AL ASAD, Iraq -- Once they turned on helicopters as they flew into combat. Now, they are enshrined with visions of Iwo Jima, Sept. 11, kabars, Purple Hearts and Marines patrolling the deserts of Iraq.
Staff Sgt. Michael Murrell, the 500 division quality assurance representative at Marine Aviation Logistics Squadron 26 (Reinforced), paints these images on trashed aircraft blades, spending hundreds of hours turning useless metal into priceless memories for Marines deployed to Al Asad, Iraq, Oct. 23.
“I’ve been making artwork since I was a drill instructor at Parris Island,” said Murrell, a native of Coeur d’Alene, Idaho. “Down the road, guys will want to have these to show they were Marines and remember this deployment. I try to make them the best I possibly can so it can become the centerpiece of a persons’ accomplishments.”
Murrell is not the typical artist, and due to his robust size and stature, he said most people can’t believe he’s an artist. Yet, he spends nearly all of his off-duty hours working on artwork for other Marines.
“It throws a lot of people off,” said Murrell. “I’m a marital arts instructor, a swim instructor and I’m into art. People look at the pieces I’ve done, then take a double look at me and shake their heads in disbelief.”
Murrell has taken the world that surrounds him and created art. He receives blades from helicopter squadrons and due to the high operational tempo and rocky environment in Iraq, he is kept well supplied.
“The biggest thing is making people happy,” said Murrell, who spends at least 30 to 50 hours on each piece. “People tell me ‘that’s the best thing I’ve ever seen,’ and that fuels the fire to make more.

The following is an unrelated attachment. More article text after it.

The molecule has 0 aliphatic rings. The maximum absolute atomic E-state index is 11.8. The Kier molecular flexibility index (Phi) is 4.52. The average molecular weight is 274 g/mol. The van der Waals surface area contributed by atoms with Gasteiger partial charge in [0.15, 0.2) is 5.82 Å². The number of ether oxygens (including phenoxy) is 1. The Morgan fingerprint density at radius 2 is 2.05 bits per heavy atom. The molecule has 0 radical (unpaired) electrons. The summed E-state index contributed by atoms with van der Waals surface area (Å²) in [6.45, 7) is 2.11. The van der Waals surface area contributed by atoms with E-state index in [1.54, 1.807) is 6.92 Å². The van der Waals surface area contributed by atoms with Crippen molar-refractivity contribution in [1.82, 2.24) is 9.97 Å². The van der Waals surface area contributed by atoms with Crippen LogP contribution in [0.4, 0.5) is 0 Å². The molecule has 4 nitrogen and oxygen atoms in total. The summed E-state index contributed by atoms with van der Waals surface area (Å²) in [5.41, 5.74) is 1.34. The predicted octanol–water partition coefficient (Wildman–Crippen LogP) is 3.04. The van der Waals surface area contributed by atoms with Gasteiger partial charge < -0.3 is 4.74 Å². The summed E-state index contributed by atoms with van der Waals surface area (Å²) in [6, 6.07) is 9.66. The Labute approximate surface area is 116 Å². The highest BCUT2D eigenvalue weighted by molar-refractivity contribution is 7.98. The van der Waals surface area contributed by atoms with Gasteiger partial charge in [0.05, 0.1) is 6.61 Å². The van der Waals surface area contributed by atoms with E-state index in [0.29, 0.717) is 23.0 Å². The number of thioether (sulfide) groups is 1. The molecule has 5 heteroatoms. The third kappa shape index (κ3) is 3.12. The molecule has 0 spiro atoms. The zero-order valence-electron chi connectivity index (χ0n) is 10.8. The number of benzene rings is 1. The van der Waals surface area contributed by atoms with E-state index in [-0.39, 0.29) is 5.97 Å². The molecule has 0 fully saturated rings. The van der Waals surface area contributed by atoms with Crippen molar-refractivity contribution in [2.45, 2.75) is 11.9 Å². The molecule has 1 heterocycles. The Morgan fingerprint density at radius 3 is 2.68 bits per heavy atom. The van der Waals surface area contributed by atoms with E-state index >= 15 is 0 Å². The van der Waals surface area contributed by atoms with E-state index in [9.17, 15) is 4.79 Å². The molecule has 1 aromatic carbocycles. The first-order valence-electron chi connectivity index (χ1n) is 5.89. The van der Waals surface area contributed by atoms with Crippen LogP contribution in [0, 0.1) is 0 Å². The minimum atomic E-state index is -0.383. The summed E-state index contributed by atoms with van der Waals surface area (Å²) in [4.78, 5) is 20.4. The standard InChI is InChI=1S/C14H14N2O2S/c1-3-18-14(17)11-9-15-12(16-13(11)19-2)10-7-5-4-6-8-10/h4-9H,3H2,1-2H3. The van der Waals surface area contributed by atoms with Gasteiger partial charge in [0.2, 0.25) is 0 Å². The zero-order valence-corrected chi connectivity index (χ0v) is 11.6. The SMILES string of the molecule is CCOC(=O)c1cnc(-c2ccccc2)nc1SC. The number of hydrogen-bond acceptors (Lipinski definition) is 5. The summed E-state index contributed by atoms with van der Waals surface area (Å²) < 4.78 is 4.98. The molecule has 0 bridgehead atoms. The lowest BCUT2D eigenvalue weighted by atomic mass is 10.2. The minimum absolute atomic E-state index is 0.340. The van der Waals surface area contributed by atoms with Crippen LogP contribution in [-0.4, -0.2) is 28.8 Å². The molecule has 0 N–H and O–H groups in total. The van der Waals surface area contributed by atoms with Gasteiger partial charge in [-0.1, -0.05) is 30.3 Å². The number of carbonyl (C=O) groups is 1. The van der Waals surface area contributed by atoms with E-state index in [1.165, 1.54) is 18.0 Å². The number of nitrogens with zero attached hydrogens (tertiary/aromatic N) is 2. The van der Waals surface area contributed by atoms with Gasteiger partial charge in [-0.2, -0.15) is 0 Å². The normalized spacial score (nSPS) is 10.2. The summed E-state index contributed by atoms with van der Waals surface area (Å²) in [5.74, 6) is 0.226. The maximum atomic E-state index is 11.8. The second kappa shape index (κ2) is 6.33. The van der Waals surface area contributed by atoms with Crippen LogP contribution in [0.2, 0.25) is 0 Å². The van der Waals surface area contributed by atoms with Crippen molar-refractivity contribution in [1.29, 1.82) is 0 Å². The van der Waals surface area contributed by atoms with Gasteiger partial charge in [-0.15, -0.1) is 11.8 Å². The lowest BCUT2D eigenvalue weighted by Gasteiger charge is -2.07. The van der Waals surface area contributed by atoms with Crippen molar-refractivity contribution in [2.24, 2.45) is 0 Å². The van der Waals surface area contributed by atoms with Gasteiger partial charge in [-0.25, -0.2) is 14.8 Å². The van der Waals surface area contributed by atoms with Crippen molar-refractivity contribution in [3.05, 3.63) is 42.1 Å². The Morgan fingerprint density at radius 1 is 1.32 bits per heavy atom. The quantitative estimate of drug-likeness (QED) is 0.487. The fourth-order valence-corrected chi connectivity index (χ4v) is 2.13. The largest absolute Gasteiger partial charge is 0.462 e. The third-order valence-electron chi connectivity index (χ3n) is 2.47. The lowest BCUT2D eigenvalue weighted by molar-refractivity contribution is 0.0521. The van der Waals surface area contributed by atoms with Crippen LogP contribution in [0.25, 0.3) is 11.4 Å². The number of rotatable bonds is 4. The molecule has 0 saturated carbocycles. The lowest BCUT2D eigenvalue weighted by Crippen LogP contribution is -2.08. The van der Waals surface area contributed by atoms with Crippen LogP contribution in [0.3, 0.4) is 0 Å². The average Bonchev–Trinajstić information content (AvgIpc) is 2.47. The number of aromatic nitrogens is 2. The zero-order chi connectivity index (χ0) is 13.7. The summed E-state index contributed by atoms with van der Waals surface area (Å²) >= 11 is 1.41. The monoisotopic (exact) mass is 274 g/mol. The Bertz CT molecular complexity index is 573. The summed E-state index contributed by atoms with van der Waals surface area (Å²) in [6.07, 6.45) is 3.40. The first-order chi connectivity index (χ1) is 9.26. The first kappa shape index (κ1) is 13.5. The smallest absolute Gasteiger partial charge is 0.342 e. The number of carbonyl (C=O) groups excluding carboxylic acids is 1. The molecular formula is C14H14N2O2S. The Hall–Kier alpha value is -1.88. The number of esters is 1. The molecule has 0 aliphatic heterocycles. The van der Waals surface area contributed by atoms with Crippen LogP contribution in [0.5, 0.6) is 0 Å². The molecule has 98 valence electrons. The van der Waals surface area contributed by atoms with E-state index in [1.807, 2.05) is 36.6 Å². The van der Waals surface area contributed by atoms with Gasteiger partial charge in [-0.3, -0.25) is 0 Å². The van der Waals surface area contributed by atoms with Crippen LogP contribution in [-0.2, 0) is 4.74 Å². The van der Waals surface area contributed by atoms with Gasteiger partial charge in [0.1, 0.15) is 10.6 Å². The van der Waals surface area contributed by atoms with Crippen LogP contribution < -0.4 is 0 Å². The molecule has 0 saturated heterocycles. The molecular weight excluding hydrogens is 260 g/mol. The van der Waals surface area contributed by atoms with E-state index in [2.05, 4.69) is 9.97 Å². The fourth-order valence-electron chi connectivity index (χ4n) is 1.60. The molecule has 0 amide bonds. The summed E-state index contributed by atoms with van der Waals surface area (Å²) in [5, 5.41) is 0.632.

“A piece of military aircraft strikes people who work around them all the time a certain way. They would want this more than a canvas painting. Each blade I paint is better than the last. I’m constantly trying to improve and learn new skills.”
Murrell said the inspiration behind his art is camaraderie and knowing it will be hanging somewhere for people to see and enjoy for years.
“It’s incredible to see this type of art here,” said Gunnery Sgt. Dexter Conrad, a supply chief with MALS-26, and a Huntington, W.V., native. “I’ve seen it displayed in Washington, D.C.. It’s a piece of living history. It will be wanted throughout the Corps, and might be the only thing my wife lets me put up in the home.”
Conrad, who earned a Purple Heart during Operation Desert Storm when his amphibious assault vehicle hit a tank mine, is having a blade built for him with a Purple Heart enshrined on it.
“I won’t stop working until the blade is just right,” said Murrell. “I consider what the person wants and work with him during the process. I want to make sure he’s going to like it. The Purple Heart I make for Conrad is going to mean something more to him than anyone else. He earned it and had to live through that experience.”
Murrell made his first blades for Marines in his section. But, he said once he was done with them it will be first come, first serve. Since, each blade takes more than a week to paint, he spends most of his off-time working.
“He works a lot later than I stay up,” said Gunnery Sgt. Blake Staehr, the staff noncommissioned officer-in-charge of the quality division department with MALS-26, who lives with Murrell, and whose blade includes gunnery sergeant chevrons.
“He’s quiet as a mouse and works hour after hour,” said the Strousburg, Neb., native. “Sometimes I wake up and the blade has changed immensely, it’s unbelievable. Not that he is mass producing, but you can see the difference after four or five hours of work.”
Murrell retires from work and travels to his barracks to spend more hours painting, every night. His passion for art started when he painted a large glass window for his wife, which, almost brought her to tears.
“I’ve always thought of myself as an artist, father and U.S. Marine,” said Murrell. “I want my art to tell stories. The only thing we have to hold onto is our history as a Corps, and this is another way of always remembering it. I hope kids 20 years down the road can look at them and think about what it was like for us in Iraq.”
Murrell stressed that the blades are special because they are handmade by a Marine, for Marines and are not something that can be bought in stores.
“The operations chief wants a cartoon of the Hulk holding a U.S. flag and wearing a (drill instructor’s) campaign cover,” said Murrell. “She was a drill instructor and that memory is important to her. All I need is a picture of what she wants, and I’ll do it. I can’t wait to see the amazed look on her face. That’s really why I do this, the looks on peoples’ faces.”